Another example is Rondo. He is a great player. However, put him on a crappy team with a lack of scorers like the Wizards and see how well he does.
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Re: The 2012 Rookie Class 

Post#96 » by Nivek » Fri Oct 26, 2012 10:52 pm

I don't think Wall would have been any better Boston. His turnovers and poor shooting would have hurt them. They might have had enough vets to get him to shoot less often or something, but he would have had the same flaws.
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Re: The 2012 Rookie Class 

Post#97 » by dandridge 10 » Sat Oct 27, 2012 12:45 am

Nivek wrote:I don't think Wall would have been any better Boston. His turnovers and poor shooting would have hurt them. They might have had enough vets to get him to shoot less often or something, but he would have had the same flaws.


I'm surprised you think that Nivek. Sure he would still have flaws, just like Rondo has flaws. However, having better shooters around would have opened the paint more for him to drive. There would have been a whole lot less pressure for him to score. Having better rebounders would allow him to get on the break more often. There is no way I can prove it, but I am pretty sure Wall would have benefitted from playing in Boston. But, I guess we will agree to disagree.
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Re: The 2012 Rookie Class 

Post#98 » by tontoz » Sat Oct 27, 2012 12:52 am

Wall would have been much more effective in Boston. Everyone in their starting lineup could hit jumpers. Garnett and Bass were probably better shooters than anyone on the Wizards roster last year other than Young.

Boston was one of the best perimeter shooting teams in the league as well as one of the smartest. In contrast the Wizards were one of the worst shooting teams in the league as well as the dumbest. Much better spacing and teamates who had a clue would have surely made a big difference for Wall.

Just the frustration of playing on a lousy team with a bunch of knuckleheads probably hurt his game.
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Re: The 2012 Rookie Class 

Post#99 » by payitforward » Sat Oct 27, 2012 1:16 am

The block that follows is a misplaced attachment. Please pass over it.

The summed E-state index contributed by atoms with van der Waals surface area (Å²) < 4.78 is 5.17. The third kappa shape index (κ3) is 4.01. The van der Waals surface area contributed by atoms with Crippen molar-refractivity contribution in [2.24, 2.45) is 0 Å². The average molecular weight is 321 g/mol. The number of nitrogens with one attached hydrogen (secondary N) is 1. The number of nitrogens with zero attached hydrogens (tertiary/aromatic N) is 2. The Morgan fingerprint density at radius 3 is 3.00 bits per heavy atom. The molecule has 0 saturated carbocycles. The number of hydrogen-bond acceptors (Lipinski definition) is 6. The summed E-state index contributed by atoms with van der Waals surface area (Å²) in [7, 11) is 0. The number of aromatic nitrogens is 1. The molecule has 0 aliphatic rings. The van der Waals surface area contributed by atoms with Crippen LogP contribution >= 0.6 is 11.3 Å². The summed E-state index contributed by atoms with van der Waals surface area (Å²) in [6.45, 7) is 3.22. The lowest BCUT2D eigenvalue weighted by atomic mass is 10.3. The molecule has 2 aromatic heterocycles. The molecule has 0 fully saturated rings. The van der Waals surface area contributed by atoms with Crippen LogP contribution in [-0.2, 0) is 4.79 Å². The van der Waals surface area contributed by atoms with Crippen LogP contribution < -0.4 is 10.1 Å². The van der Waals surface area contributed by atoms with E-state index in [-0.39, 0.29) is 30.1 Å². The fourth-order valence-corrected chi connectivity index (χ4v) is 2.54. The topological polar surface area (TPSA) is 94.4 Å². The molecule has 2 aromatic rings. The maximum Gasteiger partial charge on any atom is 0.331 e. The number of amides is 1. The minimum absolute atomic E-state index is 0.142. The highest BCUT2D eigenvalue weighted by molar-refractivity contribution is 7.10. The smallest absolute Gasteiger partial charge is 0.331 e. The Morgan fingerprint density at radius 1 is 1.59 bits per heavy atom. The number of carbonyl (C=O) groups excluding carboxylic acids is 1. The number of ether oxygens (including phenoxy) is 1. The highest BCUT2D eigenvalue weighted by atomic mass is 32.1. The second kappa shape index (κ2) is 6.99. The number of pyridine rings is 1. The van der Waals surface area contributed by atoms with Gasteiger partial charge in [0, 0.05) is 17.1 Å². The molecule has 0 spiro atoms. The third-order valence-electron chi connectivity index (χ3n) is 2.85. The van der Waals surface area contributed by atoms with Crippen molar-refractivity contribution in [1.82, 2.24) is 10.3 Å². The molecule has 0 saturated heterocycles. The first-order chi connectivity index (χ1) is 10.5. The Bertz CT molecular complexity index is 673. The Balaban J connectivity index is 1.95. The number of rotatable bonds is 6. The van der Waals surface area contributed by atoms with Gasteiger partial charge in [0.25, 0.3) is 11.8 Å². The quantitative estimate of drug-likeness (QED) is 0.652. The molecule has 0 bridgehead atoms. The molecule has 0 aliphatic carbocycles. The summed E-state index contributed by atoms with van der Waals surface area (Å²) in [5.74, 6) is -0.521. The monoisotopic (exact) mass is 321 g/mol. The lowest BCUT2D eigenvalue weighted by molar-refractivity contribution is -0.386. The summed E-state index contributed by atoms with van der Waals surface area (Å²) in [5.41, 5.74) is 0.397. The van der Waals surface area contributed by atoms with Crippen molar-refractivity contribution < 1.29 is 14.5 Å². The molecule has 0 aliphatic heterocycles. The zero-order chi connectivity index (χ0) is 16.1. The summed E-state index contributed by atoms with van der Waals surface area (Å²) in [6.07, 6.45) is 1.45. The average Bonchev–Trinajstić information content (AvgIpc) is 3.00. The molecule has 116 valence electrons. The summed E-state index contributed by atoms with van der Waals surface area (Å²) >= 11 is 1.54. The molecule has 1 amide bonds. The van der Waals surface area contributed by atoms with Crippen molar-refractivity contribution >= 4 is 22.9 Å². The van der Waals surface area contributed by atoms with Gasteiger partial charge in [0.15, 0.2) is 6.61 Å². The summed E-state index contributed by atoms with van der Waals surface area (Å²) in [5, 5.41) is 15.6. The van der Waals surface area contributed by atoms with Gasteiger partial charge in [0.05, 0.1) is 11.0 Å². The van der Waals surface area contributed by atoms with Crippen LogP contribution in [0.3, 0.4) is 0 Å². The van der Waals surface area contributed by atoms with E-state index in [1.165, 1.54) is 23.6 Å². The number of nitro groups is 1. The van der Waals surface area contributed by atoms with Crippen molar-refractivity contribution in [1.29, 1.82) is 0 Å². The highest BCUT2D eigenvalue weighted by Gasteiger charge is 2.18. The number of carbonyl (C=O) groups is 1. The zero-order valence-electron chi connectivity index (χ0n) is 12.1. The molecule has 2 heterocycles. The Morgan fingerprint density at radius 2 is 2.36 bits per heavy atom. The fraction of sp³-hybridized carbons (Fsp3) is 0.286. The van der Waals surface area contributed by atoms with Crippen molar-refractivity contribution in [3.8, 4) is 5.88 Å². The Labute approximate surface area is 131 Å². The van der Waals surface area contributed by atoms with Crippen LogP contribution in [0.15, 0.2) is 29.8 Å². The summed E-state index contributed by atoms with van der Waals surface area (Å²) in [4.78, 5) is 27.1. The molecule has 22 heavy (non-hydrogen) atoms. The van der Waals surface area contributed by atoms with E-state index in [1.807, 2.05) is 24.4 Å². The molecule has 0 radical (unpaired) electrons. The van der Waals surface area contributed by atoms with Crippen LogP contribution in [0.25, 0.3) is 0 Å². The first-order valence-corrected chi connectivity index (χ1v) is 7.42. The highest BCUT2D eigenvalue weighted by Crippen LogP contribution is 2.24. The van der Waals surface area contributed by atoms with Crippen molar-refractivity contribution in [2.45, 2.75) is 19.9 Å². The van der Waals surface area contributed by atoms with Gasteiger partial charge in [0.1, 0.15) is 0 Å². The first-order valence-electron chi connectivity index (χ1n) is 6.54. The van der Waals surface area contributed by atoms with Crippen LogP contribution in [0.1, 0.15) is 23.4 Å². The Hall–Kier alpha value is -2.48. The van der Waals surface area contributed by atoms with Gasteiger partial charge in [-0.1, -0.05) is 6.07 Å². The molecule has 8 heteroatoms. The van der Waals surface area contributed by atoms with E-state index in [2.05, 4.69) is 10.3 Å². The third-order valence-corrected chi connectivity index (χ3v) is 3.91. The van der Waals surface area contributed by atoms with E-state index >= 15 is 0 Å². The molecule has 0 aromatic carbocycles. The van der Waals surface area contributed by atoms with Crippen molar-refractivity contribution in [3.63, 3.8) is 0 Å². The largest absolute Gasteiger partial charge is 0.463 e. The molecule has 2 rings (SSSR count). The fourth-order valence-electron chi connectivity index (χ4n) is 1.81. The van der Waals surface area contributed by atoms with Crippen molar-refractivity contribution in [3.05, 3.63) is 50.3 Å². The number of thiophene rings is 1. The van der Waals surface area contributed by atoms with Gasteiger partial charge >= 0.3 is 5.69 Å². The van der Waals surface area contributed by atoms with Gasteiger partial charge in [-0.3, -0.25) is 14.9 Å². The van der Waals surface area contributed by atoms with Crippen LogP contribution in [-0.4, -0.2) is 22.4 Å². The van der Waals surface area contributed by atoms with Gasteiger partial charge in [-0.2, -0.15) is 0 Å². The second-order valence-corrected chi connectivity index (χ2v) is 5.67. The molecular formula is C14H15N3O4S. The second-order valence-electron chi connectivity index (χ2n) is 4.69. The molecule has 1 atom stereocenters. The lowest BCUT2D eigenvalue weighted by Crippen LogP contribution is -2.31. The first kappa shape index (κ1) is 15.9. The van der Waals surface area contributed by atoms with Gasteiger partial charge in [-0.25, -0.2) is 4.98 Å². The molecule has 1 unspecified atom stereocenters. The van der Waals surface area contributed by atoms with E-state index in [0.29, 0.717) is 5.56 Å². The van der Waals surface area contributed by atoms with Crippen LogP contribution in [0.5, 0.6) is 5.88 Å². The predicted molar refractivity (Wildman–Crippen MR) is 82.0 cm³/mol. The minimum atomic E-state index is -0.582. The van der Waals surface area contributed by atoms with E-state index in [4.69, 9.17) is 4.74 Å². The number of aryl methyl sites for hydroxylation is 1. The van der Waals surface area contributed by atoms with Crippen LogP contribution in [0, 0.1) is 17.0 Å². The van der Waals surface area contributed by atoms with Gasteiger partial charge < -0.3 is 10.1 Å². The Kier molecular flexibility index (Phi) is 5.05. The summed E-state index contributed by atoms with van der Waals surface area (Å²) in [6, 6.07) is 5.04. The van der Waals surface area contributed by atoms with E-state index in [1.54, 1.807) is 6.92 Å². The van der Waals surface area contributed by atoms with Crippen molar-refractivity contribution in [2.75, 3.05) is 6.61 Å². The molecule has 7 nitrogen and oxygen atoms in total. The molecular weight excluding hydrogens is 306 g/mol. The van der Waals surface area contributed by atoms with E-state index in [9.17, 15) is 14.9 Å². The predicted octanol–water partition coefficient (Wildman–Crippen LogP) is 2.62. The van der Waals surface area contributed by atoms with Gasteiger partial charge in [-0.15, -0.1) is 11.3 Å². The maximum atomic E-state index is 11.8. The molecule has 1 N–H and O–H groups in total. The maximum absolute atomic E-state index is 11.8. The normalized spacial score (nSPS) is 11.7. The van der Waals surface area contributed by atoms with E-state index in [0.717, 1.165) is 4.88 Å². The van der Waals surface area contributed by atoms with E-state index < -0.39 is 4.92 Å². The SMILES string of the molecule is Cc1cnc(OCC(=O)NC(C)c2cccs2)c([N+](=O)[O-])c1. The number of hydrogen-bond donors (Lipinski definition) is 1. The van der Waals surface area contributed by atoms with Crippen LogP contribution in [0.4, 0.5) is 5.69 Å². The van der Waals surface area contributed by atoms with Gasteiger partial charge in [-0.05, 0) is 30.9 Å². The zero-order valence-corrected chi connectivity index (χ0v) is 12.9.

tontoz wrote:Wall would have been...(fill in the blank).

This kind of thing -- for Wall or Leonard or whoever you choose -- is not an empirical statement. It's not a claim made about the world or something that happens in the world. It's a picture in someone's mind, and that's all it is. I could make an opposite statement -- "the Celtics wouldn't put up with Wall's turnovers or his egotism or his (fill in the blanks)." That too would be a picture in my mind, nothing more. Not a claim about the world outside -- in which those things didn't happen.

Put with this statement of the "it stands to reason that x" or "common sense tells you that y" type as other ways of using language that have no relationship w/ statements about the world.

First a player actually does the things he actually does in the situation he actually is in, then you conclude something about him. What you conclude about him, the description of him as a player, isn't some kind of premise you can take away as if it was metaphysics, then wipe all the things that made it so, and go forward to say what would have been had that guy been in a different situation.

This is akin to the GM practices like thinking "we need 'shooting'" -- as if "shooting" was something that existed independent of actual players and *everything* they did on the floor.
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Re: The 2012 Rookie Class 

Post#100 » by closg00 » Sat Oct 27, 2012 3:42 am

This could go in a couple of threads.
http://www.hoopsworld.com/nba-preseason ... surprises/
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Re: The 2012 Rookie Class 

Post#101 » by DCZards » Sat Oct 27, 2012 5:36 am

Of course the environment/situation that a player is in has an impact on their productivity. Yes, Wall would still be a poor shooter and turnover prone if he played with Boston, but those flaws would be mitigated by the fact that he would be surrounded by more talented and experienced teammates than he is with the Zards (players who would serve as mentors and role models for Wall) as well as a coach who played the same position as John.
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Re: The 2012 Rookie Class 

Post#102 » by miller31time » Sat Oct 27, 2012 5:54 am

closg00 wrote:This could go in a couple of threads.
http://www.hoopsworld.com/nba-preseason ... surprises/


To think, if we had competent management, our starting lineup this season could look as follows...

Wall/Mack/Price
Beal/Crawford/Martin
Crowder/Singleton
(Anderson-FA signing)/Booker/Vesely
Nene/Seraphin

Young, explosive, adept inside and out, fairly deep with room to grow, and cap flexibility to boot. If signing Anderson is either too expensive or not possible due to another team (like New Orleans) beating us to the punch, sign Elton Brand to a small contract.

But the lifeless corpse of Trevor Ariza and the redundancy of Okafor are good too.
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Re: The 2012 Rookie Class